From a scientific standpoint Lyell's conclusions were astounding. Science now had vast amounts of time to play with, to fill with events, and to populate with ideas. Under the precepts of Uniformitarianism, scientists could make assumptions about how quickly sediments accumulated or how slowly rock eroded. This, in turn, led to the idea of geologic ages and, coupled with Nicolaus Steno's principle of superposition (the assumption that rocks on top were probably deposited last), allowed geologists to start constructing a geologic history of various regions and, eventually, of Earth itself. Theoretically, scientists could work out the history of Earth from scientific principles rather than by relying on the Bible and other similar documents, thus encouraging natural rather than supernatural explanations for the phenomena that surround us and that shaped Earth.

But Lyell's conclusions reached farther than science. They affected the way that people viewed the Bible and the trust that could be placed in it. Concluding that Earth is ancient (Lyell's estimate was several hundred million years old, as compared to the currently accepted age of 4.6 billion years) directly contradicted the book of Genesis. If accepted, one could no longer believe in the Bible as the literal word of God or as an accurate history of Earth and the universe. Instead, one had to believe that the Bible either contained factual mistakes or that it was allegorical. Either of these alternatives carried profound implications for Western religions.

Finally, Lyell's conclusion that Earth and the universe that surround us are the results of long-term, imperceptible change contradicts both biblical and Catastrophic beliefs. This conclusion led other scientists—notably Charles Darwin and Alfred Wallace—to explore the idea that humans might also be the result of millions of years of imperceptible changes in some other organism. Without the time and the concept of constant, imperceptible change that Lyell's vision gives us, evolution is impossible.

Lyell made some mistakes in constructing his theories. The most serious came from applying his concept of Uniformitarianism too generally. Not only did Lyell state that geological and physical processes were identical at all times, but he also stated that life processes were uniform over time. This led him to the conclusion that, at some time in the future, extinct animals would again walk (or swim or fly) Earth as geologic history repeated itself in a great cycle. Lyell eventually understood this to be erroneous, after Darwin and Wallace published their works on evolution.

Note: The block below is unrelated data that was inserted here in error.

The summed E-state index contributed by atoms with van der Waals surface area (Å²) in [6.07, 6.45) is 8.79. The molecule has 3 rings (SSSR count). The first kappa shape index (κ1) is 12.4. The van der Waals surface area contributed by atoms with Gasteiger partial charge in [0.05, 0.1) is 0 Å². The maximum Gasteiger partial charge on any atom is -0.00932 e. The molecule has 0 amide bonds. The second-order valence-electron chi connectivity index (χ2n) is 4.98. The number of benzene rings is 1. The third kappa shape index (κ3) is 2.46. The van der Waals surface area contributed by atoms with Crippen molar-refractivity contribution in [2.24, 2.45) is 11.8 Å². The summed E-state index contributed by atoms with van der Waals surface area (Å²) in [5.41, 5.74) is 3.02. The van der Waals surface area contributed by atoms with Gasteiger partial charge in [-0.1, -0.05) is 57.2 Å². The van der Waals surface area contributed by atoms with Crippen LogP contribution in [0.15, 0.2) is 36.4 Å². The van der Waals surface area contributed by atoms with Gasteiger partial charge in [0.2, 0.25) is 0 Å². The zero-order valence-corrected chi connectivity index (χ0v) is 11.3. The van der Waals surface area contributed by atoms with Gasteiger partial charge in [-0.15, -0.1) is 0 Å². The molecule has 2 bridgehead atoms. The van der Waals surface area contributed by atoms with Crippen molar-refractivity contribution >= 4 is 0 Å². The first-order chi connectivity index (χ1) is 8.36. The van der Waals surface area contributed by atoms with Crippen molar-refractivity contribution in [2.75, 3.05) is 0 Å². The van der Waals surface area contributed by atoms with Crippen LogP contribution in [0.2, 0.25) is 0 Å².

It is also worth pointing out that Uniformitarianism has its limits. Recent research indicates that catastrophe does play a part in the history of Earth. Meteor impacts are perhaps the best-known examples, but large volcanic eruptions, the filling of the Mediterranean Sea, the emptying of Lake Missoula to form the Scab Lands of Eastern Washington State, and other sudden events are either global or local catastrophes. An important distinction, however, is that the physical processes leading to these catastrophic events remain constant through time. Or, put another way, the clock may strike suddenly on the hour, but it ticks continually.

Because of his work, Lyell is often referred to as the father of modern geology. He made a methodical effort to lay out an almost heretical theory in meticulous detail, providing over-whelming evidence of its veracity. His conclusions directly influenced Darwin's thinking (Darwin actually read Lyell's books while sailing to South America on the Beagle), setting the stage for the latter scientist's theory of evolution, perhaps the key scientific advance of the nineteenth century. In addition, Lyell's painstaking work encouraged Darwin to write with the same level of detail, which, in turn, gave his Origin of Species added authority. Lyell's scientific style continues to influence the nature of research and scientific writing to this day.

Lyell's work did not have an immediate impact on the average person living in the early nineteenth century. Most people even in his native England had little idea who Lyell was or that anyone was challenging the biblical account of the creation of Earth. However, these matters concerned clergymen, scientists, and the aristocracy, those having the time to think about such matters and the education to appreciate the questions raised. In time, especially after the publication of Darwin's work, an amalgamation of Darwin's theory and Lyell's chronology became better known among the general public.

The subsequent impact of Lyell's work was enormous. Many of the most successful scientific theories of the last 160 years have depended in part on the framework constructed by Lyell. Evolution theory, continental drift, the formation of the universe, and other concepts we take for granted depend on almost imperceptible change over eons. In astronomy, geology, biology, and other sciences, Lyell's concept of uniformity through time is assumed as a given, with some constraints. And these subsequent theories, in turn, have given us the framework of modern scientific knowledge.

P. ANDREW KARAM

Further Reading

Cloud, Preston. Oasis in Space. New York: W.W. Norton & Company, 1988.

Emiliani, Cesare. Earth. New York: Cambridge University Press, 1992.

Gould, Stephen Jay. Time's Arrow, Time's Circle. Cambridge, MA: Harvard University Press, 1988.

Schopf, James. Cradle of Life. Princeton, NJ: Princeton University Press, 1999.